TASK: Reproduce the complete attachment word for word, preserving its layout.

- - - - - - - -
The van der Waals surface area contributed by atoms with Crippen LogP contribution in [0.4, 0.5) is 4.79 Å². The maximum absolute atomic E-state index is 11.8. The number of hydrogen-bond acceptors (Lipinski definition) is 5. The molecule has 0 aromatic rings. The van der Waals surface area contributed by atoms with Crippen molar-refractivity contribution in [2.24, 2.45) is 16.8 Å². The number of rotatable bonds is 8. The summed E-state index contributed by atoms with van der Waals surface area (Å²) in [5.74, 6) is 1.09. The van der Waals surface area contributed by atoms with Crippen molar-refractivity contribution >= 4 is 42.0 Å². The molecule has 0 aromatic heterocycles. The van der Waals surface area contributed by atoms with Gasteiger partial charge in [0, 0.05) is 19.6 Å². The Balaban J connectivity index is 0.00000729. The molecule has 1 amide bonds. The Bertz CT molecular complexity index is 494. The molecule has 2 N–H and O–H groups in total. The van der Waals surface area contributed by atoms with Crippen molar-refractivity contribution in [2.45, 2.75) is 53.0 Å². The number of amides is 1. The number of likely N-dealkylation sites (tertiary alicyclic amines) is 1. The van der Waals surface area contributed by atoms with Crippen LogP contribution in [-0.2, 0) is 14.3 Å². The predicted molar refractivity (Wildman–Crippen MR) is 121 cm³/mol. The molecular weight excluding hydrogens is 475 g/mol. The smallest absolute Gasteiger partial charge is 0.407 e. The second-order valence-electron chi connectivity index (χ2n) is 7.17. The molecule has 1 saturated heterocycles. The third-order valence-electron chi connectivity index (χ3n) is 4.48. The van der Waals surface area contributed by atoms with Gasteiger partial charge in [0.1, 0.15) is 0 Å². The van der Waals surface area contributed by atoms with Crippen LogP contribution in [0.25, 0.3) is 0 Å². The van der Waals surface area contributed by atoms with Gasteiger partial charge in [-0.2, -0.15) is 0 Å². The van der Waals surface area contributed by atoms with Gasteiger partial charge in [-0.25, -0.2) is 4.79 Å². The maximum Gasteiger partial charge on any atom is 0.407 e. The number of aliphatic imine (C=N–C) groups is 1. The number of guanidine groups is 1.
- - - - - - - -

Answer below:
The van der Waals surface area contributed by atoms with Crippen LogP contribution in [0.4, 0.5) is 4.79 Å². The maximum absolute atomic E-state index is 11.8. The number of hydrogen-bond acceptors (Lipinski definition) is 5. The molecule has 0 aromatic rings. The van der Waals surface area contributed by atoms with Crippen molar-refractivity contribution in [2.24, 2.45) is 16.8 Å². The number of rotatable bonds is 8. The summed E-state index contributed by atoms with van der Waals surface area (Å²) in [5.74, 6) is 1.09. The van der Waals surface area contributed by atoms with Crippen molar-refractivity contribution >= 4 is 42.0 Å². The molecule has 0 aromatic heterocycles. The van der Waals surface area contributed by atoms with Gasteiger partial charge in [0, 0.05) is 19.6 Å². The Balaban J connectivity index is 0.00000729. The molecule has 1 amide bonds. The Bertz CT molecular complexity index is 494. The molecule has 2 N–H and O–H groups in total. The van der Waals surface area contributed by atoms with Crippen molar-refractivity contribution in [2.45, 2.75) is 53.0 Å². The number of amides is 1. The number of likely N-dealkylation sites (tertiary alicyclic amines) is 1. The van der Waals surface area contributed by atoms with Crippen LogP contribution in [-0.2, 0) is 14.3 Å². The predicted molar refractivity (Wildman–Crippen MR) is 121 cm³/mol. The molecular weight excluding hydrogens is 475 g/mol. The smallest absolute Gasteiger partial charge is 0.407 e. The second-order valence-electron chi connectivity index (χ2n) is 7.17. The molecule has 1 saturated heterocycles. The third-order valence-electron chi connectivity index (χ3n) is 4.48. The van der Waals surface area contributed by atoms with Gasteiger partial charge in [0.1, 0.15) is 0 Å². The van der Waals surface area contributed by atoms with Crippen LogP contribution in [0.25, 0.3) is 0 Å². The van der Waals surface area contributed by atoms with Gasteiger partial charge in [-0.2, -0.15) is 0 Å². The van der Waals surface area contributed by atoms with Gasteiger partial charge in [-0.25, -0.2) is 4.79 Å². The maximum Gasteiger partial charge on any atom is 0.407 e. The number of aliphatic imine (C=N–C) groups is 1. The number of guanidine groups is 1.